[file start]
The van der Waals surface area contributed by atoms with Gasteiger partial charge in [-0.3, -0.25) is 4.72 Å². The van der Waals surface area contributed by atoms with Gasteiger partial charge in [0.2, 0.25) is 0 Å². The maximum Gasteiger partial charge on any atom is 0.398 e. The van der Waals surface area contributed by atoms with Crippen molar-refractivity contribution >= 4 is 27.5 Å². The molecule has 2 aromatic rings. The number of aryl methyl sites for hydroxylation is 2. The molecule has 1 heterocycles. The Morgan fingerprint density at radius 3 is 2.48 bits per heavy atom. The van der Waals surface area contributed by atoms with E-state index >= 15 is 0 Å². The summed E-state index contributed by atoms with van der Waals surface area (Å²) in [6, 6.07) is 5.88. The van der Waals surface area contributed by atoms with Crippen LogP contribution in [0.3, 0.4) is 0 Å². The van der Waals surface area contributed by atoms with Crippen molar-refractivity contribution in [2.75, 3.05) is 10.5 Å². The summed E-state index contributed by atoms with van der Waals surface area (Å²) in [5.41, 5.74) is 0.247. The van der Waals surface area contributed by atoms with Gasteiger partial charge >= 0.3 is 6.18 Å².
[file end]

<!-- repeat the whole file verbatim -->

The van der Waals surface area contributed by atoms with Gasteiger partial charge in [-0.3, -0.25) is 4.72 Å². The van der Waals surface area contributed by atoms with Gasteiger partial charge in [0.2, 0.25) is 0 Å². The maximum Gasteiger partial charge on any atom is 0.398 e. The van der Waals surface area contributed by atoms with Crippen molar-refractivity contribution >= 4 is 27.5 Å². The molecule has 2 aromatic rings. The number of aryl methyl sites for hydroxylation is 2. The molecule has 1 heterocycles. The Morgan fingerprint density at radius 3 is 2.48 bits per heavy atom. The van der Waals surface area contributed by atoms with E-state index >= 15 is 0 Å². The summed E-state index contributed by atoms with van der Waals surface area (Å²) in [6, 6.07) is 5.88. The van der Waals surface area contributed by atoms with Crippen LogP contribution in [0.3, 0.4) is 0 Å². The van der Waals surface area contributed by atoms with Crippen molar-refractivity contribution in [2.75, 3.05) is 10.5 Å². The summed E-state index contributed by atoms with van der Waals surface area (Å²) in [5.41, 5.74) is 0.247. The van der Waals surface area contributed by atoms with Gasteiger partial charge >= 0.3 is 6.18 Å².